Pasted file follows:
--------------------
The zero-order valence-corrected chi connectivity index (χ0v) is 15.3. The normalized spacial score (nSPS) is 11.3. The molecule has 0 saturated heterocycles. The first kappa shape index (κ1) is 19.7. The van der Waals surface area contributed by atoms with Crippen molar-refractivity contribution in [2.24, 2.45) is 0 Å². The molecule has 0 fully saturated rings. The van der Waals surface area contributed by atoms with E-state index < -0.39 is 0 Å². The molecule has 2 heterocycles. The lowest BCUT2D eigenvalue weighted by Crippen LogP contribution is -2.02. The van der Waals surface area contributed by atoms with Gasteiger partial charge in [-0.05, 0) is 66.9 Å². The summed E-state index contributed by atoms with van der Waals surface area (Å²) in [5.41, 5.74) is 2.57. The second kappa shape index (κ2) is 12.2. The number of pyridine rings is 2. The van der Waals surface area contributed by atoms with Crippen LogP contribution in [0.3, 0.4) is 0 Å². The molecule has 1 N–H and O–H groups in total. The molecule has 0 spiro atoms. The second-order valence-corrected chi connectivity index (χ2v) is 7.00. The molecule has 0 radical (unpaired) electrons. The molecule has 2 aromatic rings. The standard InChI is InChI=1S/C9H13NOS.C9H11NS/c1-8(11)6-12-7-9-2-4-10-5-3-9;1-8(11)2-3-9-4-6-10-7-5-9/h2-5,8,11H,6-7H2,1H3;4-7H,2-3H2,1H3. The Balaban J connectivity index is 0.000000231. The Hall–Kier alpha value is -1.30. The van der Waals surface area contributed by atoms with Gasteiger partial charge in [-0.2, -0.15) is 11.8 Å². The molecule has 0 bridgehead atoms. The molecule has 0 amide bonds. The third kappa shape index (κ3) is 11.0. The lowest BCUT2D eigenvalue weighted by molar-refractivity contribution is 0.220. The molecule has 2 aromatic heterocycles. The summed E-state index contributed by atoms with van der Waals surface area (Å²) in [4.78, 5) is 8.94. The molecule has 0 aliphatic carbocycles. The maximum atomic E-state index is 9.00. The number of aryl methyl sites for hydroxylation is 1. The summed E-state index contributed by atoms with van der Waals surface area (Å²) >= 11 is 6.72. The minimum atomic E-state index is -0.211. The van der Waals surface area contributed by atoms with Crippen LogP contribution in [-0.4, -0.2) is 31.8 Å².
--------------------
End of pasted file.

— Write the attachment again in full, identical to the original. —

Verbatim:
The zero-order valence-corrected chi connectivity index (χ0v) is 15.3. The normalized spacial score (nSPS) is 11.3. The molecule has 0 saturated heterocycles. The first kappa shape index (κ1) is 19.7. The van der Waals surface area contributed by atoms with Crippen molar-refractivity contribution in [2.24, 2.45) is 0 Å². The molecule has 0 fully saturated rings. The van der Waals surface area contributed by atoms with E-state index < -0.39 is 0 Å². The molecule has 2 heterocycles. The lowest BCUT2D eigenvalue weighted by Crippen LogP contribution is -2.02. The van der Waals surface area contributed by atoms with Gasteiger partial charge in [-0.05, 0) is 66.9 Å². The summed E-state index contributed by atoms with van der Waals surface area (Å²) in [5.41, 5.74) is 2.57. The second kappa shape index (κ2) is 12.2. The number of pyridine rings is 2. The van der Waals surface area contributed by atoms with Crippen LogP contribution in [0.3, 0.4) is 0 Å². The molecule has 1 N–H and O–H groups in total. The molecule has 0 spiro atoms. The second-order valence-corrected chi connectivity index (χ2v) is 7.00. The molecule has 0 radical (unpaired) electrons. The molecule has 2 aromatic rings. The standard InChI is InChI=1S/C9H13NOS.C9H11NS/c1-8(11)6-12-7-9-2-4-10-5-3-9;1-8(11)2-3-9-4-6-10-7-5-9/h2-5,8,11H,6-7H2,1H3;4-7H,2-3H2,1H3. The Balaban J connectivity index is 0.000000231. The Hall–Kier alpha value is -1.30. The van der Waals surface area contributed by atoms with Gasteiger partial charge in [-0.2, -0.15) is 11.8 Å². The molecule has 0 bridgehead atoms. The molecule has 0 amide bonds. The third kappa shape index (κ3) is 11.0. The lowest BCUT2D eigenvalue weighted by molar-refractivity contribution is 0.220. The molecule has 2 aromatic heterocycles. The summed E-state index contributed by atoms with van der Waals surface area (Å²) in [4.78, 5) is 8.94. The molecule has 0 aliphatic carbocycles. The maximum atomic E-state index is 9.00. The number of aryl methyl sites for hydroxylation is 1. The summed E-state index contributed by atoms with van der Waals surface area (Å²) >= 11 is 6.72. The minimum atomic E-state index is -0.211. The van der Waals surface area contributed by atoms with Crippen LogP contribution in [-0.4, -0.2) is 31.8 Å².